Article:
Let’s just say the subplot is historically relevant. And that Balty makes a lot of observations about Breuckelen, the island of Manhatoes, and New … Amsterdam.
The satire is strident, but it’s also too smart to ignore, as Buckley lines up accurate caricatures on end with pithy takes on the contentious era of American colonization: “The Dutch came to the New World for one end—commerce and self-enrichment. The English came to sanctify the land to the glory of God.”
Buckley did his research, reading almost 50 historical works as background for the novel. This allows him to portray to hilarious effect the nail-biting that went on among the rigid Puritans as their dreams for a “city on the hill” in their “New Jerusalem” threatened to slip amid wars with “savages” of all stripes: native, Quaker, Catholic, Dutch. “Their hopes for heaven on earth died with Cromwell,” Buckley writes.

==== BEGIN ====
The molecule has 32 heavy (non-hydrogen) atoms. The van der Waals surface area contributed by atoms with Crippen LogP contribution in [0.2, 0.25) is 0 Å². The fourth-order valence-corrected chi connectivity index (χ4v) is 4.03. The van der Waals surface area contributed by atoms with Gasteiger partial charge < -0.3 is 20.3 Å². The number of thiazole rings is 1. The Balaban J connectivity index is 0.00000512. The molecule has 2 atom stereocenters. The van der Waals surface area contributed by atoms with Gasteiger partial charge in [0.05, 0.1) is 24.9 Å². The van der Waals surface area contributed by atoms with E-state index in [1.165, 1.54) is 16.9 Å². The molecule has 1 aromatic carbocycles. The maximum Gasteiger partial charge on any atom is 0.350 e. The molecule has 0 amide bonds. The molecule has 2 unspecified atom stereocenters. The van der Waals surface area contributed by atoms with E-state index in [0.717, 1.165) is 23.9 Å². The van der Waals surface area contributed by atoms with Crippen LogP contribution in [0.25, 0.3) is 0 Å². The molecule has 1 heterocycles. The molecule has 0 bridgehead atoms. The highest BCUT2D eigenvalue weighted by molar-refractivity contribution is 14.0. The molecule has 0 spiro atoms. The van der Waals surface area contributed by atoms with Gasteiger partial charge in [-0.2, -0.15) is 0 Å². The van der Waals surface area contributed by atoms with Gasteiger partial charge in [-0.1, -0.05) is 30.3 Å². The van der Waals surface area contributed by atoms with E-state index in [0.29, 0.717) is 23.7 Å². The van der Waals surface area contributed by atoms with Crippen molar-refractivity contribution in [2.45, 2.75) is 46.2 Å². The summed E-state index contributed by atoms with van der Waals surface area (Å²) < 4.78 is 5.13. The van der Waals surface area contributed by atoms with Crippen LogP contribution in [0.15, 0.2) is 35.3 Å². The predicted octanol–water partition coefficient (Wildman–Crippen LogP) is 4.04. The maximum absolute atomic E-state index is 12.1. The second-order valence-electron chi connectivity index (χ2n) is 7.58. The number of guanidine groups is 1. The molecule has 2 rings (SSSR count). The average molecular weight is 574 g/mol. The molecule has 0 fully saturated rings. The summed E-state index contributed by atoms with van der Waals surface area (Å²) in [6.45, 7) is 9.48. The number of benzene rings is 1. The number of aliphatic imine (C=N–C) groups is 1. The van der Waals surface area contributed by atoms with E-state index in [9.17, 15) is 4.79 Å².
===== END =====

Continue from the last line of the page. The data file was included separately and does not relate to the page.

As with many of his comedic themes, Buckley would probably be beating a dead cultural stereotype if he wasn’t such an enjoyable narrator. Coming from a lapsed Catholic — “They hate Catholics here almost as much as they hate Quakers,” Huncks explains to Balty — the religious ribaldry nips gently.
Coming from the inheritor of a hefty political legacy, though, Buckley’s move out of political satire has more bite. The younger Buckley described his father’s thoughts on his career in Losing Mum and Pup, his endearing memoir of the loss of his larger-than-life parents. William Buckley criticized his work like any good editor would, but often found that a novel “just didn’t work for me,” as he wrote to Christopher about Boomsday, his send-up of the Social Security Administration.